This ad is from the mid 1950s. I could find no information at all about Chen Yu. Here’s a photo I found on Pinterest. Continue reading Chen Yu, Jewel of the Orient, at the Lake Club Burlesque in Bellflower, CA
My father was born in Union City, NJ, and lived his first few years in Newark, so that might be a reason why he kept this ad, in addition to the fact Barbara Yung-Ying must have been one of the few Asian burlesque dancers in the 50s. Read more info about Minsky’s.Continue reading Barbara Yung Ying at Minsky’s Burlesque in Newark at the Adams Theater
Origin of the word “Skosh”
The currrent assumption is that the word was brought over from Japan during the postwar era, when the US occupied Japan. People returning from the Occupation would know a little bit of Japanese.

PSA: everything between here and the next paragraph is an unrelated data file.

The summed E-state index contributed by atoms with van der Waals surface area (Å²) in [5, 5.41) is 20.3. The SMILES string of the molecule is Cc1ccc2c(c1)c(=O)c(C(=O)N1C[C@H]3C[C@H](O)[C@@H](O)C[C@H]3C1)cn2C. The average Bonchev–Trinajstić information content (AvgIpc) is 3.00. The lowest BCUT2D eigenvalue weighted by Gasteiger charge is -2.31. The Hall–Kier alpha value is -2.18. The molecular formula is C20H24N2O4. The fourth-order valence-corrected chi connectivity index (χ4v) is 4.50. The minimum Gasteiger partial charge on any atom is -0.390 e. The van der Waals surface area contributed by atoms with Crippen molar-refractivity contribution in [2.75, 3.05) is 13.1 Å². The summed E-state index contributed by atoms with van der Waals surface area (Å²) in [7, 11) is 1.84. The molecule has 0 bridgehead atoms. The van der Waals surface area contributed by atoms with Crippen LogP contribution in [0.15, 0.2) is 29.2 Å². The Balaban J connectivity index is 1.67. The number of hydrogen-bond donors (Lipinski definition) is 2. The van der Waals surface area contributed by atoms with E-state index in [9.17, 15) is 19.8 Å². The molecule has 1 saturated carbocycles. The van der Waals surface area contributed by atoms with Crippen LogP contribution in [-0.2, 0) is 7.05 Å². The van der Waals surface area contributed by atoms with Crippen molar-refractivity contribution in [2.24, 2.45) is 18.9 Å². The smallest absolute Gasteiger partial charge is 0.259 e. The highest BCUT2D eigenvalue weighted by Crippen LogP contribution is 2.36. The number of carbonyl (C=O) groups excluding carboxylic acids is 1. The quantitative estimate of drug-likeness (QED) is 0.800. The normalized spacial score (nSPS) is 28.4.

The above picture from Pacific Stars and Stripes, a military newspaper, had a column, Japanese n a Hurry, teaching Japanese to military foreigners working in Japan. I found this in my family collection of random paper from the past. If you’re interested in this kind of think, you can dig around this website. I sell some of the stuff online, and at zombiesoftheinformationsociety.com.
The borrowed word rhymes with “squash”.
The Japanese pronunciation is su-koh-shee. It’s three syllables. As you say it faster, it sounds like s’kohshi. Japanese doesn’t have any accents, and each syllable gets the same emphasis.
スコシ, 少し, すこし
I was unable to find the etymology of the words. Using the online translators at Bing and Google, most attempts to translate ended up finding words, around Asia, that sounded more like the Japanese word “chotto”. Turkish and Indonsian translations had “s” sounds: küçük, sedikit.